A while ago on this blog I pondered the life of the private detective in Paris. Their world was a secret one I found impossible to penetrate until I discovered Cara Black and her Aimée Leduc alter-ego. Black has previously said that the crime novel is the perfect genre to allow her to explore the dark side of Paris, and she counts several of the city’s private detectives and police chiefs as friends. These contacts have enabled her to build her stories, one for each arrondissement in Paris, with inspiration from real-life cases. The perfect witness then to give me an insight into the mysterious profession of investigative sleuthing!
In your stories, Leduc Detectives are based in the Rue du Louvre. This however is also the address of perhaps the most famous real-life agency in the city, the similarly named Deluc Détective. Can you explain the links between the two and how you came to use this name and address?
Leduc Detective is indeed based on the Duluc Detective agency. It happened one day years ago when I was at the bus stop on Rue du Louvre. Across from me on the street was the wonderful neon thirties sign of Duluc and I’d been interviewing female detectives in Paris and thought why not this agency? I crossed the street, met Madame Duluc who inherited this agency from her father who himself had inherited it from his grandfather who’d started in the Suréte. She was very gracious and told me the history, the cases they work on and much more. I used the agency as a template for Leduc Detective; Aimée had a grandfather who'd started the agency and went from there. But when the publisher suggested we use another name for legal reasons I agreed.
What is the everyday business of Leduc Detectives?
Aimée and her partner, René Friant specialize in computer security, for firms who hire them. A lot of the work is routine, security based and for Aimée hum drum but it pays the bills. She’s a licencsed private detective who’d helped her father with criminal cases before his death in the Place Vendome explosion five years earlier. She’d turned from criminal cases when she inherited the agency, drafted her friend René from the Sorbonne, who’s a hacker extraordinaire and now he’s her partner in the firm.
As an American living in San Francisco, why did you choose to create a fictional heroine based in Paris?
I’ve loved Georges Simenon’s Inspector Maigret and Leo Malet’s Detective Nestor Burma series for a long time. I wanted to see something contemporary set in Paris and wasn’t finding it. Though I’m not French I grew up in a Francophile family in California, my father loved good food and wine, my uncle had studied painting under Georges Braques in the 50’s and life in our house was very much of French appreciation. I went to a Catholic school with French nuns who taught us archaic French and felt a bond, some strange familiarity with all things French as I grew up. That’s partly why Aimée Leduc, my detective is half-American half-French because I knew I couldn’t write as a French woman. I can’t even tie my scarf properly.
What is it about Paris that inspires crime fiction?
The history maybe? For me, that’s a big part and my research gives me the chance and a nice excuse to go to Paris and scratch the surface. Dig deep and deeper to understand the quartier, the people who live there, the origins of the quartier such as Bastille with its old furniture making and artisanal roots. Paris holds so many secrets and stories that I want to keep discovering.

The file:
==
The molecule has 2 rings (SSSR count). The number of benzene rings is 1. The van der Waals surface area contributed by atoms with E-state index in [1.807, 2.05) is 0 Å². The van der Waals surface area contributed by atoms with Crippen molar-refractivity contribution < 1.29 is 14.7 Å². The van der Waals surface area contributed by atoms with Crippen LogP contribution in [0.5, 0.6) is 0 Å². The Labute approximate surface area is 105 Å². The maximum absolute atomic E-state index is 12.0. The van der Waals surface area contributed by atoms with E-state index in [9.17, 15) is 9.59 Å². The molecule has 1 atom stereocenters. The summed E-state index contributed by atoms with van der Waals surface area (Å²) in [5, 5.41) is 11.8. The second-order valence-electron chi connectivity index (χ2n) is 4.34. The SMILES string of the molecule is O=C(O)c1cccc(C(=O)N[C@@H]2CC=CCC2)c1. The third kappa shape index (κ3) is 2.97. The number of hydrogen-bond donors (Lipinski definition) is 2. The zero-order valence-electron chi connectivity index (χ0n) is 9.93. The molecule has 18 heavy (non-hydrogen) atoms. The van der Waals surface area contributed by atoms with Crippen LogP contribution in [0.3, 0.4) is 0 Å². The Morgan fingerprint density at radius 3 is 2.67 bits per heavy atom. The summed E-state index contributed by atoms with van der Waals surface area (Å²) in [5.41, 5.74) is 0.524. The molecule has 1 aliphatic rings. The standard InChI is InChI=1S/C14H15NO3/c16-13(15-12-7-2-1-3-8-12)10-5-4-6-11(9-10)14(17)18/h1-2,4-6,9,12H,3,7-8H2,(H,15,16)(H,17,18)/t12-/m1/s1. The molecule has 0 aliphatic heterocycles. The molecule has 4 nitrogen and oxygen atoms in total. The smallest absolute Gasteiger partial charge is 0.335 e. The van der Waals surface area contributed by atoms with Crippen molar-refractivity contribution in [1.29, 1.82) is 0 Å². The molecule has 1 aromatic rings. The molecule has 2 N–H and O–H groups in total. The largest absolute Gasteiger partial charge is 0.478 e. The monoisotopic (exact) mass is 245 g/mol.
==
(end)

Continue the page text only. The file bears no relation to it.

Each Aimée Leduc story concentrates on a different district in Paris. How do you go about researching the locations, and what kinds of things in particular are you looking for?
For me it’s about the place in Paris; capturing the ambiance, the streets, the rhythm and the flavor that makes it unique. Each part of Paris was once a village and that’s what I’m looking for. I talk with cafe owners, police, people at the Archives, research photos at the Carnavalet museum, take people out for wine and get them to talk. Talk about growing up in the district, or their mother who was born there. I’ve joined the Marais historic society and the Historic society of the 10th arrondissement and met people who share so kindly with me about the place, the way the things are and used to be. Often I’ve gotten lost and that’s the best because then I discover a corner of Paris, an alley, a place I’ve never been before and that becomes part of the book.
Very much so and that’s a great question. It’s about solving a crime and everything it entails like a real investigation; the clues, the red herrings, the false trails, the witnesses, the evidence, the police whom I consulting the Archives, libraries, old newspapers, interviews with experts in the field a retired Brigade Criminelle inspector, a locksmith, a banking officer, To plot a crime novel it’s necessary to think like the investigator and be in the mind of the villain who orchestrates the events and masterminds the plot.
The private eye has traditionally been a laconic, anti-social male. Was the young and rather glamourous Aimée Leduc a reaction against this?
Yes in a way. I think I wrote what I wanted to read. I wasn’t finding any contemporary books with characters who lived in Paris. Or who were computer savy, vulnerable and had fashion sense. She’s battling the old boys network in the police, the ministry and those who brush her off as a woman. She’s in a trade which is less common for women, has trouble in relationships and is attracted to bad boys, has lost her family and has no ties except for her godfather who’s support is sporadic. She is in a way, a lone wolf, neither fish nor fowl, being half-French and an outsider.
What future locations do you have planned for Aimée in Paris?
I’ve written about ten arrondissements, I’ve got another ten to go...
Murder in the Palais Royal - an Aimée Leduc Investigation, published by Soho Crime, is available now.